People used to choose their favourite restaurants purely on obvious things like the quality of the food, price, atmosphere and service. But these days customers are placing increasing importance on the environmental policies of the venues they visit. Things like waste reduction, sustainable products and water-saving are now front of mind with many consumers.
A 2018 study found that if a customer doesn’t feel that a brand is doing their bit to save the environment, there’s almost a 90% chance the brand won’t see that customer again.
This can be viewed as a challenge, but several venues are treating this as an opportunity. In Melbourne, street food venue Atiyah is tracking all of its waste, water and energy use to calculate its carbon footprint (which is minimal, if not non-existent). With this effort, it can market its food as ‘zero carbon street food’ which sees environmentally conscious diners flocking to its doors in Federation Square.
If you’re looking to achieve something similar with your venue (or perhaps you’re just looking to take some small steps to begin with), here’s where you should start:
Limit Water Usage
Of course, any business serving food and drinks is going to use a lot of water during service. Not only is high water use bad for the environment, it can also affect your bottom line. Water costs can easily add up in a restaurant – think the washing of dishes and tables, then actual consumption of water for staff and patrons as well. Try to ensure there are no leaky taps, run the dishwasher only when it’s full and instruct your team to plan ahead by thawing food in the fridge rather than running it under water. Investing in low-flush toilets is something else that you can consider.
2020 saw a huge number of venues switch to paperless menus as they tried to reduce touch points for customers. This has been a huge step eco-friendly practice. Even if digital menus aren’t your thing, you can still consider things like blackboards. Reducing paper further is easy too – consider offering receipts digitally instead of as print outs.
Invest in Sustainable Equipment
If you’ve got the capital to invest in high-quality energy efficient equipment now, it will certainly pay off in the long run. It’s easy to burn through electricity (and alongside it; cash!) with old or inefficient fridges, dishwashers, fans and walk-ins.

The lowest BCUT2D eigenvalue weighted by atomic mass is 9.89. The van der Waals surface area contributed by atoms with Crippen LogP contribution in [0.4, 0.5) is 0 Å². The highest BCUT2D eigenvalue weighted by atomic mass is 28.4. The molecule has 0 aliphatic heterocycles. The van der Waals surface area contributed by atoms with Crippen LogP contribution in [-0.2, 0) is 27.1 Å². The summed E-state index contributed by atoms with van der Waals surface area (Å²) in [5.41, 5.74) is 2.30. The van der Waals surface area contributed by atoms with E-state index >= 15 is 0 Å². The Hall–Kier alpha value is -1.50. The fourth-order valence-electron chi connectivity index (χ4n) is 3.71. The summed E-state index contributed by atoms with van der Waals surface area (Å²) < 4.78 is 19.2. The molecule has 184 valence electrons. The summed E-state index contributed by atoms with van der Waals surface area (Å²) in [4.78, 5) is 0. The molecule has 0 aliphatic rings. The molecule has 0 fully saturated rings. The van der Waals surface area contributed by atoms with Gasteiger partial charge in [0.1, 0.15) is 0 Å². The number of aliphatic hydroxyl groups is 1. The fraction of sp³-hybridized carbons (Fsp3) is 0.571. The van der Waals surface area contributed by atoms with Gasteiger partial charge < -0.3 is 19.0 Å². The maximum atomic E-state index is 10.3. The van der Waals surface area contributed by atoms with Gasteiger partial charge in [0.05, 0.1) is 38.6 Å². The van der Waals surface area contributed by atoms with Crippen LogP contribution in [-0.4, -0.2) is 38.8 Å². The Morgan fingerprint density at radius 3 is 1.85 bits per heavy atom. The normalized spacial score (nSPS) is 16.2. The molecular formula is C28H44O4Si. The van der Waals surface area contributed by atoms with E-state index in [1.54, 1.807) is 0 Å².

If you don’t have the spare money to invest in better equipment, there are still small things you can do to reduce your energy bill (and therefore your impact on the environment) by ensuring all of your equipment like POS, lights, ovens and air conditioners are turned off at close each day.
Recycle and Compost
Too often we see venues throw everything – food waste, recyclable materials and general rubbish – into one bin. By incorporating some purposeful bins around your kitchen, you can save much of your waste from going to landfill. Food waste is one of the biggest contributors to landfill in Australia and costs the economy around $20 billion each year and there is an easy solution: composting. By adding a compost bin to your recycle and landfill bins you will significantly reduce your waste. You can use this compost to grow your own produce (reducing your environmental impact even more!) or you could reach out to local farmers who are always on the look out for nutrients for their crops or food for their animals.
Ditch the single-use takeaway containers
Look at your rubbish bin. Is it full of takeaway coffee cups and food containers? That means your customers are buying ‘to takeaway’ then eating in anyway. Consider offering a mug library or compostable takeaway containers to reduce the amount of rubbish sent to landfill. Offer a discount when customers bring their own cups for coffee.
Keep an eye on kitchen food waste
Food waste is a big one for restaurants. If you don’t monitor expiry dates and have a system to ensure your kitchen staff are using up all your stock you can soon find yourself throwing food (and profits) in the bin before it even gets to the customer. Consider buying frozen and shelf stable products where you can and consider training front of house staff to promote certain products when their ingredients are nearing use-by.